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Dissect a Simple Markup Example

Take a look at this code listing. Careful examination of this short listing shows quite a bit of HTML, but only indirect references to CSS. It’s the listing for the HTML5 Café Home Page.

<!DOCTYPE html>
        <meta charset="utf-8">
        <title>HTML5 Cafe: Home</title>
        <meta name="description" content="sample site for 9781118657201">
        <meta name="viewport" content="width=device-width">
        <link rel="stylesheet" href="css/normalize.css">
        <link rel="stylesheet" href="css/main.css">
        <div id="container">
          <nav id="topnav">
            <a href="index.html">HOME</a> | 
            <a href="about.html">ABOUT US</a> | 
            <a href="menu.html">MENU</a> | 
            <a href="contact.html">CONTACT US</a>
        <div id="content">
          <h1>Welcome to HTML5 Cafe!</h1>
          <p>Here you will find all sorts of delicious HTML5 and CSS3 treats.
             This is the sample site for <a href=
              Computer/dp/1118657209">Beginning HTML5 and CSS3 for Dummies</a>, 
              by <a href="">Ed Tittel</a> and 
              <a href="">Chris Minnick</a>. To view 
              all of the code samples from the book, visit the 
              <a href="menu.html">Menu</a>.
          <figure id="home-image">
            <img src="img/pitr_Coffee_cup_icon.png" 
             width="400" height="400" alt="delicious coffee">
            <figcaption class="warning">powered by coffee.</figcaption>
          copyright &copy;

The HTML elements you see in this listing are as follows, in their order of appearance:

  • The <html> tag starts the web page, and </html> ends it.

  • The markup between <head> and </head> defines general information for the entire web page.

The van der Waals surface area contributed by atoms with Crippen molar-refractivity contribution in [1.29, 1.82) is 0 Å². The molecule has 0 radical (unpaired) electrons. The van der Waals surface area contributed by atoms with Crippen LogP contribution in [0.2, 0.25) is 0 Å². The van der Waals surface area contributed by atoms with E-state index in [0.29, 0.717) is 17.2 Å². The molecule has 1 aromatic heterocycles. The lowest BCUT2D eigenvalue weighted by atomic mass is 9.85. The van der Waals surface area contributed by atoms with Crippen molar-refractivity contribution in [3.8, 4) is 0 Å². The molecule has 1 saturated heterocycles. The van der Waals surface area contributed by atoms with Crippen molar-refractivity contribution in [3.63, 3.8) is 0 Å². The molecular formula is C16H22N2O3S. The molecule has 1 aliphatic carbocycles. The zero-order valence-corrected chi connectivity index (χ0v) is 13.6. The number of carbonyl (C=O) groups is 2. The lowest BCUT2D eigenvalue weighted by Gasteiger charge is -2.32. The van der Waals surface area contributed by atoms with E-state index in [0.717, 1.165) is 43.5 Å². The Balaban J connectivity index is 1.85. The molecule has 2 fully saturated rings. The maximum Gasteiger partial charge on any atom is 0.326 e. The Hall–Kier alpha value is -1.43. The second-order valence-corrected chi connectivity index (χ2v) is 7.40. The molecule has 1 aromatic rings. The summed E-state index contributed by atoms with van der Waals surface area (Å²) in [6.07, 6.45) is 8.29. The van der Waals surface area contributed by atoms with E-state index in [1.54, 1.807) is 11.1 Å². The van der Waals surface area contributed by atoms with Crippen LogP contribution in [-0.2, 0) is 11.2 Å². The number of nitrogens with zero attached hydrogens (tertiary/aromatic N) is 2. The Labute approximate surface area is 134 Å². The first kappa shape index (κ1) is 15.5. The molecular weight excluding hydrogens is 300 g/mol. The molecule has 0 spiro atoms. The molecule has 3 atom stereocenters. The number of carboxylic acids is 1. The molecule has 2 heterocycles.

• The text inside the <title></title> element provides the page title.

  • The <meta> element provides information about page content and display layout.

  • A <link> element establishes a link to an external resource; in this case, to two different CSS style sheets.

  • The markup between <body> and </body> supplies actual page content.

  • The <div></div> element defines two different content divisions on the page, one for navigation, the other for page content.

  • The navigation <nav></nav> element defines a navigation bar.

  • The anchor <a></a> element defines hypertext links.

  • The heading1 <h1></h1> element defines a level-1 heading.

  • The paragraph <p></p> element defines a paragraph of text.

  • A figure <figure></figure> element defines a graphic with a caption.

  • The image <img> element links to a graphic for display, with horizontal and vertical dimensions and alternative text in case the image doesn’t appear.

  • A figure caption <figcaption></figcaption> element labels the figure caption.

  • A document footer <footer></footer> element defines text for the bottom of the page.

Put all these elements together, add attribute values and text, and you have the web page shown here.

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